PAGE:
Collective 647 Item Image

Mutsuacen

A great little tool to create animated and interactive drawings.

Check it out

Collective 647 Item Image

Fusuma

A tool to create slides from Markdown.

Check it out

Collective 647 Item Image

Crunk dancer

An amazing music web experiment by Arno Di Nunzio. Made with Three.js and Cannon.

Check it out

Collective 647 Item Image

Faking container queries with CSS Grid

With CSS Grid and some trickery it’s possible to implement something very close to container queries.

Read it

Collective 647 Item Image

Le Voyage Azarien

A beautiful immersive journey into a forest made by Joseph Azar.

Check it out

Collective 647 Item Image

Making GitHub’s new homepage fast and performant

The third article in a five-part series on building GitHub’s new homepage.

Read it

Collective 647 Item Image

Iconduck

Iconduck lists over 100,000 free open source icons, illustrations and graphics from around the web. They can be used for personal and commercial projects.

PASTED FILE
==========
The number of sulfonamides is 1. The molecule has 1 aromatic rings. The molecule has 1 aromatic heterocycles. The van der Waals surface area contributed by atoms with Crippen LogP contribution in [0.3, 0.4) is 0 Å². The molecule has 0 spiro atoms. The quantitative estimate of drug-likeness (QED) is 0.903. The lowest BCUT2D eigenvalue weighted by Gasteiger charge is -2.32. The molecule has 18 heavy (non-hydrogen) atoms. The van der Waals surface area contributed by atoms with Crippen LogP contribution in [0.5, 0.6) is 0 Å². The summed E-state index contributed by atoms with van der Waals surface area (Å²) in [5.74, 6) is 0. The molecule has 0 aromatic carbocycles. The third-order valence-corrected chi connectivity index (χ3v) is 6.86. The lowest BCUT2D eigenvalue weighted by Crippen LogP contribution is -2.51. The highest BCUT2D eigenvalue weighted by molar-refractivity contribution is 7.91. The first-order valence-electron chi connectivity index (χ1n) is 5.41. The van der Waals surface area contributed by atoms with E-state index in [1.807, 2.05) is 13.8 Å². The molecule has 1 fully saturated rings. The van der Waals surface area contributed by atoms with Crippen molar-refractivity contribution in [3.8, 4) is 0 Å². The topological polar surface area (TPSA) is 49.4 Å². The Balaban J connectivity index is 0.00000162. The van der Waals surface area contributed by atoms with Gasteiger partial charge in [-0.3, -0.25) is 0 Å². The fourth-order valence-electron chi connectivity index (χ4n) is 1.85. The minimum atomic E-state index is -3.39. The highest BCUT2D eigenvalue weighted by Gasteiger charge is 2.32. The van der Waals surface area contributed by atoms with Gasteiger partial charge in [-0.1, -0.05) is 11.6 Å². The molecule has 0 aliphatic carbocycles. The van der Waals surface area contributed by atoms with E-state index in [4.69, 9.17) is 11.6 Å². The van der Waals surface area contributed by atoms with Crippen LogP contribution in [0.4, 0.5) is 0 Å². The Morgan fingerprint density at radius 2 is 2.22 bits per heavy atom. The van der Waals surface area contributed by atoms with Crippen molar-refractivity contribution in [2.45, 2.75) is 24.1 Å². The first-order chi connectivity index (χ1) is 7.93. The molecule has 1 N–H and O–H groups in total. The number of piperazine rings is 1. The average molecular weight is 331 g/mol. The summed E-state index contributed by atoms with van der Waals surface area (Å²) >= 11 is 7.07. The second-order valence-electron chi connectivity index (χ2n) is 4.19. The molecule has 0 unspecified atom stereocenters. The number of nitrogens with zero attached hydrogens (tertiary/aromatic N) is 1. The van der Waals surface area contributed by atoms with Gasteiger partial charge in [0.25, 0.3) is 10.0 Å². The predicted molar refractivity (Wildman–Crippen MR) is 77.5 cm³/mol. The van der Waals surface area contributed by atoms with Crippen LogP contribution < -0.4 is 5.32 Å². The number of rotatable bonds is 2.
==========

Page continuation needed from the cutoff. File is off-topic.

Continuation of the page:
Check it out

Collective 647 Item Image

CSS Polygon Shapes

Tweakable shapes generated with css-doodle and clip-path. By Yuan Chuan.

Check it out

Collective 647 Item Image

ReacType

If you didn’t know about it yet: ReacType is an open-source application that assists developers in prototyping React applications via a user-friendly drag-and-drop interface.

Check it out

Collective 647 Item Image

Supercons

A friendly open source React iconset by Lachlan Campbell.

Check it out

Collective 647 Item Image

How-to: Use the tabindex attribute

Learn why and how to use the tabindex attribute in this article by Eric Bailey.

Read it

Collective 647 Item Image

Continuous Typography Tester

A prototype of a design tool for continuous typography made by Max Kohler. Read more about it here.

Check it out

Collective 647 Item Image

Don’t use functions as callbacks unless they’re designed for it

Jake Archibald shows why functions shouldn’t be used as callbacks unless they are designed for it.

Read it

Collective 647 Item Image

GutenSearch

Find any term in the wast body of Project Gutenberg books.

Check it out

Collective 647 Item Image

Gaze-controlled keyboard

Write words using your eye movements. Built with Tensorflow.js

Check it out

Collective 647 Item Image

Skateboard Video Platform

A beautiful UI coded by Aysenur Turk.

Check it out

Collective 647 Item Image

Droste Creator

Create recursive images with the droste effect using this cool tool. Made by Javier Bórquez.

Check it out

Collective 647 Item Image

Barebones CSS for Fluid Images